Parallel and Distributed Population Based Feature Selection Framework for Health Monitoring

Parallel and Distributed Population Based Feature Selection Framework for Health Monitoring

Naoual El Aboudi (Mohammed V University in Rabat, Morocco) and Laila Benhlima (Mohammed V University in Rabat, Morocco)
DOI: 10.4018/978-1-5225-9863-3.ch036

Abstract

Smart health monitoring systems have become the subject of an extensive research during the past decades due to their role in improving the quality of health care services. With the increase of heterogeneous data produced by these systems, traditional data preprocessing methods are not able to extract relevant information. Indeed, feature selection is a key phase to preprocess data, it aims to select a relevant feature subset to reach better classification results with an affordable computational cost. In this study, we provide an overview of existing feature selection methods especially those used in the context of Bigdata, pointing out their advantages and drawbacks. Then, we propose a parallel population based feature selection framework for health monitoring.
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Introduction

Each year, a great number of human deaths are caused by diseases. Therefore, an efficient patient monitoring system aims to enhance life quality of patients and determine their health conditions. It also allows doctors to detect critically ill patients in a short period of time and at the right time. In addition, it reduces hospitalization and provides patient health conditions at any time leading to a better decision making.

Health monitoring systems can be categorized into wearable health monitoring systems, mobile health monitoring systems and remote health monitoring systems (Baig & Gholamhosseini, 2013).

On the one hand, remote health monitoring systems (RHMS) represent those with remote access or systems which can receive data from a remote location. They can be used either in hospitals or at home. On the other hand, mobile health monitoring systems (MHMS) employ mobile phones, personal digital assistants (PDAs), and pocket personal computer (PC) based systems as a processing tool. Wearable health monitoring systems (WHMS) use wearable devices or biosensors that can be worn by patients. They are used to track daily patient actions, capture patients measure’s such as blood pressure, glucose level, heart rate.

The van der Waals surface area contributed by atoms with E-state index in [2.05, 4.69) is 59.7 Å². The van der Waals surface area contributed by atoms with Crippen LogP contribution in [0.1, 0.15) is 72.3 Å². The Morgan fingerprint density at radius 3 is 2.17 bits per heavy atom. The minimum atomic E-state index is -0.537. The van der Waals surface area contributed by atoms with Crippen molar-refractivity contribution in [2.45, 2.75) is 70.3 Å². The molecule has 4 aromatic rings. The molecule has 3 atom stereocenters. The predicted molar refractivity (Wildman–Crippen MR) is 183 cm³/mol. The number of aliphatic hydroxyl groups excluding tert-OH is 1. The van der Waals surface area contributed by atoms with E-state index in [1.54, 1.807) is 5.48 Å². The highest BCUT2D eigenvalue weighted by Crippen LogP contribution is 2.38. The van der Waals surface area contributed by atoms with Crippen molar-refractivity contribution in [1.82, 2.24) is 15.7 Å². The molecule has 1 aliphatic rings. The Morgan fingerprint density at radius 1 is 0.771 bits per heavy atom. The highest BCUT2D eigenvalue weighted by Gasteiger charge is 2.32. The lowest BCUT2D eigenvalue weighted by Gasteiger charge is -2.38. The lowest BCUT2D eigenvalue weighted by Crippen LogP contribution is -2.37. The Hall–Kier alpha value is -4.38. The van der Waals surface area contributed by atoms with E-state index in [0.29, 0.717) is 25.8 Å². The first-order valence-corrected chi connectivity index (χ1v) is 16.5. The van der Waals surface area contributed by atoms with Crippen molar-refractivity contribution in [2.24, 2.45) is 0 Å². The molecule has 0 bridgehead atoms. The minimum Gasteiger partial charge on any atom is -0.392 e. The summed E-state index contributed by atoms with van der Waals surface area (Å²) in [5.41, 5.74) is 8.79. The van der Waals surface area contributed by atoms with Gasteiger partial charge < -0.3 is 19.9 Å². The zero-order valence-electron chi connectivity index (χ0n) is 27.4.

Different kinds of health monitoring systems exist in the literature such as SMARTDIAB and ANGELAH.

SMARTDIAB (Mougiakakou, Bartsocas, Bozas & Nikita, 2010) is a health monitoring system to track patients with type 1 diabetes. It is composed of two units, patient unit and patient management unit. The patient unit collects measures of patient such as glucose levels, insulin intake, diet, and physical activity. On the other side, advanced technologies to process patient’s data are used allowing medical staff to monitor patient health’s and to recommend the best treatment for him.

ANGELAH (Tarik, Dario, Mohsen, & Hammadi, 2009): is an elderly health monitoring system, it performs using three phases: the response management tier, the monitoring and assistance tier, and the group Collaboration tier.

These tiers have multiple functionalities, for instance, they ensure the regulation of the whole sensors and actuators in the patient home’s, then they combine all sensors information. In addition, they play also an important role to prevent and alert the surveillance center if the patient is in a critical situation. Once messages of alert are received, a group of medical professionals is formed to assist the patient.

In such systems, several kinds of data are collected with a large number of irrelevant, redundant information that must be discarded. Indeed, feature selection is a crucial preprocessing task. It consists of reducing the dimensionality of the feature space by selecting relevant features due to their impact on the classification process while eliminating the redundant and irrelevant features to reach good classification results.

In general, each feature selection algorithm can be classified into filters or wrapper methods shown in Figure 1 (Huan & Lei, 2005). Hybrid method is another type of feature selection method which combines filter and wrapper approachs. Filter methods are independent from any learning algorithm, they use a specific criterion related to general characteristics of the training data to arrange all features, then retain automatically those reaching scores above a predetermined threshold, they are the most recommended ones especially when handling large datasets because they do not require an important computational time. These methods are categorized into univariate and multivariate methods. In univariate methods such as information gain (Lei & Huan, 2003), all features are ranged and evaluated depending on a given evaluation criterion. They don’t consider the feature interactions. On the contrary, multivariate methods like Minimal-redundancy-maximal-relevance(mRMR) (Peng, Long & Ding, 2005) constitute another kind of filter methods which take in considerations feature dependencies.

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